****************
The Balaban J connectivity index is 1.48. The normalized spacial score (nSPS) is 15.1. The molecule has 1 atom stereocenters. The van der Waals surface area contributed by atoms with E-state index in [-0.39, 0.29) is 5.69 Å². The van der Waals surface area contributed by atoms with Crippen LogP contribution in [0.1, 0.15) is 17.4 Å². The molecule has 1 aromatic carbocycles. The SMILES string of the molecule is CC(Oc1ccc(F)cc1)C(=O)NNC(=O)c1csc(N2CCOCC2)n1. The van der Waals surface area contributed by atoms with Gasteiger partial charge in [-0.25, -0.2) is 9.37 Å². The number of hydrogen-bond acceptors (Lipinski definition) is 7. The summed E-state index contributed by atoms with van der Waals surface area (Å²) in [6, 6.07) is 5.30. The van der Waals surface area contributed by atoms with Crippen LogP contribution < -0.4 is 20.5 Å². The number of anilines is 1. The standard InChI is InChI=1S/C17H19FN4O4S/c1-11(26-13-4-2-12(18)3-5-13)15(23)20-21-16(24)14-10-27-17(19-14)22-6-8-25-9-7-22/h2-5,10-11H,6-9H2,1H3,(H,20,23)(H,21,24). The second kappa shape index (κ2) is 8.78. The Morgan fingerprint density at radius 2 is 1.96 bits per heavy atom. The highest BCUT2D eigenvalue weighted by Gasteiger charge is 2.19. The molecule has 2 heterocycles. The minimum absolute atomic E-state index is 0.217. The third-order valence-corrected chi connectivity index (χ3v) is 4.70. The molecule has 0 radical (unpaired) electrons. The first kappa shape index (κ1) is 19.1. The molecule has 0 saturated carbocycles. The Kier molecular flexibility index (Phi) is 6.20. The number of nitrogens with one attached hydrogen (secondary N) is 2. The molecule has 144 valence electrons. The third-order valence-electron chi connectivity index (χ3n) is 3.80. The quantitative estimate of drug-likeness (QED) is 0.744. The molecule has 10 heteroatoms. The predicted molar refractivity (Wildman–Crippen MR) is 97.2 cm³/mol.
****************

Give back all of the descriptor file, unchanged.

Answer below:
The Balaban J connectivity index is 1.48. The normalized spacial score (nSPS) is 15.1. The molecule has 1 atom stereocenters. The van der Waals surface area contributed by atoms with E-state index in [-0.39, 0.29) is 5.69 Å². The van der Waals surface area contributed by atoms with Crippen LogP contribution in [0.1, 0.15) is 17.4 Å². The molecule has 1 aromatic carbocycles. The SMILES string of the molecule is CC(Oc1ccc(F)cc1)C(=O)NNC(=O)c1csc(N2CCOCC2)n1. The van der Waals surface area contributed by atoms with Gasteiger partial charge in [-0.25, -0.2) is 9.37 Å². The number of hydrogen-bond acceptors (Lipinski definition) is 7. The summed E-state index contributed by atoms with van der Waals surface area (Å²) in [6, 6.07) is 5.30. The van der Waals surface area contributed by atoms with Crippen LogP contribution < -0.4 is 20.5 Å². The number of anilines is 1. The standard InChI is InChI=1S/C17H19FN4O4S/c1-11(26-13-4-2-12(18)3-5-13)15(23)20-21-16(24)14-10-27-17(19-14)22-6-8-25-9-7-22/h2-5,10-11H,6-9H2,1H3,(H,20,23)(H,21,24). The second kappa shape index (κ2) is 8.78. The Morgan fingerprint density at radius 2 is 1.96 bits per heavy atom. The highest BCUT2D eigenvalue weighted by Gasteiger charge is 2.19. The molecule has 2 heterocycles. The minimum absolute atomic E-state index is 0.217. The third-order valence-corrected chi connectivity index (χ3v) is 4.70. The molecule has 0 radical (unpaired) electrons. The first kappa shape index (κ1) is 19.1. The molecule has 0 saturated carbocycles. The Kier molecular flexibility index (Phi) is 6.20. The number of nitrogens with one attached hydrogen (secondary N) is 2. The molecule has 144 valence electrons. The third-order valence-electron chi connectivity index (χ3n) is 3.80. The quantitative estimate of drug-likeness (QED) is 0.744. The molecule has 10 heteroatoms. The predicted molar refractivity (Wildman–Crippen MR) is 97.2 cm³/mol.